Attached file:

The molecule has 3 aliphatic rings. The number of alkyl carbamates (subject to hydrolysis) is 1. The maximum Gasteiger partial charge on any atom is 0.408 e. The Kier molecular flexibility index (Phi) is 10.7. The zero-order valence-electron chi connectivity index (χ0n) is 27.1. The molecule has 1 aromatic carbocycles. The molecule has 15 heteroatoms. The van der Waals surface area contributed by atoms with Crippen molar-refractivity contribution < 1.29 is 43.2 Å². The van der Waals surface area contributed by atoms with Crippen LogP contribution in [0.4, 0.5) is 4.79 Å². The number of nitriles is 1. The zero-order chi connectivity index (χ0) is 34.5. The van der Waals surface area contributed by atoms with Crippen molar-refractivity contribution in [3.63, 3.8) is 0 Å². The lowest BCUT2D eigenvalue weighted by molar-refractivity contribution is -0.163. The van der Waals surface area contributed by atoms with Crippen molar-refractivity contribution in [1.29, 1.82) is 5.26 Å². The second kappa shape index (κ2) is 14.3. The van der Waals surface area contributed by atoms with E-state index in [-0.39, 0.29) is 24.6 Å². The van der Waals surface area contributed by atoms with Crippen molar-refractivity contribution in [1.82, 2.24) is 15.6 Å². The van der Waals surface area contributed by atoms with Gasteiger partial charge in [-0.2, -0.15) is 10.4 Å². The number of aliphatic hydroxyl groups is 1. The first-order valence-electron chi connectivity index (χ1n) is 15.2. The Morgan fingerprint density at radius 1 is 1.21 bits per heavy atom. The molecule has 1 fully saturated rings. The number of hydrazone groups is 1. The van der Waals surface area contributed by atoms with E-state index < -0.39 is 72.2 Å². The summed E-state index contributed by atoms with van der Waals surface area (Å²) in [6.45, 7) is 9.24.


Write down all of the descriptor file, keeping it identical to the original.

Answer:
The molecule has 3 aliphatic rings. The number of alkyl carbamates (subject to hydrolysis) is 1. The maximum Gasteiger partial charge on any atom is 0.408 e. The Kier molecular flexibility index (Phi) is 10.7. The zero-order valence-electron chi connectivity index (χ0n) is 27.1. The molecule has 1 aromatic carbocycles. The molecule has 15 heteroatoms. The van der Waals surface area contributed by atoms with Crippen molar-refractivity contribution < 1.29 is 43.2 Å². The van der Waals surface area contributed by atoms with Crippen LogP contribution in [0.4, 0.5) is 4.79 Å². The number of nitriles is 1. The zero-order chi connectivity index (χ0) is 34.5. The van der Waals surface area contributed by atoms with Crippen molar-refractivity contribution in [3.63, 3.8) is 0 Å². The lowest BCUT2D eigenvalue weighted by molar-refractivity contribution is -0.163. The van der Waals surface area contributed by atoms with Crippen molar-refractivity contribution in [1.29, 1.82) is 5.26 Å². The second kappa shape index (κ2) is 14.3. The van der Waals surface area contributed by atoms with E-state index in [-0.39, 0.29) is 24.6 Å². The van der Waals surface area contributed by atoms with Crippen molar-refractivity contribution in [1.82, 2.24) is 15.6 Å². The van der Waals surface area contributed by atoms with Gasteiger partial charge in [-0.2, -0.15) is 10.4 Å². The number of aliphatic hydroxyl groups is 1. The first-order valence-electron chi connectivity index (χ1n) is 15.2. The Morgan fingerprint density at radius 1 is 1.21 bits per heavy atom. The molecule has 1 fully saturated rings. The number of hydrazone groups is 1. The van der Waals surface area contributed by atoms with E-state index < -0.39 is 72.2 Å². The summed E-state index contributed by atoms with van der Waals surface area (Å²) in [6.45, 7) is 9.24.